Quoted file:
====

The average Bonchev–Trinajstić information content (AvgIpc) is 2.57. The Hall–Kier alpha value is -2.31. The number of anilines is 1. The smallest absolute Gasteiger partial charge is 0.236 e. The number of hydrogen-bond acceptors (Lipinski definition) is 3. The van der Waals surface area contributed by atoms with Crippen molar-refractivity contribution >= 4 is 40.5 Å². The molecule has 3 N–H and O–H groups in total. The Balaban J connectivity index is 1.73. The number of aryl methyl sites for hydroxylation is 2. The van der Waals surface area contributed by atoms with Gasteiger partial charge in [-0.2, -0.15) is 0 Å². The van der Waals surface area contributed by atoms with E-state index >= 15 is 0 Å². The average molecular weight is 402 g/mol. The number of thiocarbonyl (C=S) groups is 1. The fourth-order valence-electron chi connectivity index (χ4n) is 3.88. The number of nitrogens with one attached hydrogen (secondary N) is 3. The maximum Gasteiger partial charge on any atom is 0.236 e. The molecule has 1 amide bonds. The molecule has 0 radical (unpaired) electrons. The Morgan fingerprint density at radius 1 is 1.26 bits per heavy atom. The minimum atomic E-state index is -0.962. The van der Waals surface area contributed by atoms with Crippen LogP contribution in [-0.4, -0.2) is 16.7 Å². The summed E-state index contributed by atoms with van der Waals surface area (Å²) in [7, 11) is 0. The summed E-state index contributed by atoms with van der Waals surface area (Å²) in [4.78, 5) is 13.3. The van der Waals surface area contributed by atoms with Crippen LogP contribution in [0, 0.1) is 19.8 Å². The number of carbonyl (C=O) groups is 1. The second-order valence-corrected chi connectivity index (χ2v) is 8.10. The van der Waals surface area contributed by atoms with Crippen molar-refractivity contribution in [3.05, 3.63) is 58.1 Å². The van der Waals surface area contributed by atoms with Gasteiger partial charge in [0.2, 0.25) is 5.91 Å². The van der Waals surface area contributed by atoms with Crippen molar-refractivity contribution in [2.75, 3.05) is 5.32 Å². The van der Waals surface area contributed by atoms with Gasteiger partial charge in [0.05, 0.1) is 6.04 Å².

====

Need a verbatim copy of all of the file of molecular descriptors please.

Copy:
The average Bonchev–Trinajstić information content (AvgIpc) is 2.57. The Hall–Kier alpha value is -2.31. The number of anilines is 1. The smallest absolute Gasteiger partial charge is 0.236 e. The number of hydrogen-bond acceptors (Lipinski definition) is 3. The van der Waals surface area contributed by atoms with Crippen molar-refractivity contribution >= 4 is 40.5 Å². The molecule has 3 N–H and O–H groups in total. The Balaban J connectivity index is 1.73. The number of aryl methyl sites for hydroxylation is 2. The van der Waals surface area contributed by atoms with Gasteiger partial charge in [-0.2, -0.15) is 0 Å². The van der Waals surface area contributed by atoms with E-state index >= 15 is 0 Å². The average molecular weight is 402 g/mol. The number of thiocarbonyl (C=S) groups is 1. The fourth-order valence-electron chi connectivity index (χ4n) is 3.88. The number of nitrogens with one attached hydrogen (secondary N) is 3. The maximum Gasteiger partial charge on any atom is 0.236 e. The molecule has 1 amide bonds. The molecule has 0 radical (unpaired) electrons. The Morgan fingerprint density at radius 1 is 1.26 bits per heavy atom. The minimum atomic E-state index is -0.962. The van der Waals surface area contributed by atoms with Crippen LogP contribution in [-0.4, -0.2) is 16.7 Å². The summed E-state index contributed by atoms with van der Waals surface area (Å²) in [7, 11) is 0. The summed E-state index contributed by atoms with van der Waals surface area (Å²) in [4.78, 5) is 13.3. The van der Waals surface area contributed by atoms with Crippen LogP contribution in [0, 0.1) is 19.8 Å². The number of carbonyl (C=O) groups is 1. The second-order valence-corrected chi connectivity index (χ2v) is 8.10. The van der Waals surface area contributed by atoms with Crippen molar-refractivity contribution in [3.05, 3.63) is 58.1 Å². The van der Waals surface area contributed by atoms with Gasteiger partial charge in [0.2, 0.25) is 5.91 Å². The van der Waals surface area contributed by atoms with Crippen molar-refractivity contribution in [2.75, 3.05) is 5.32 Å². The van der Waals surface area contributed by atoms with Gasteiger partial charge in [0.05, 0.1) is 6.04 Å².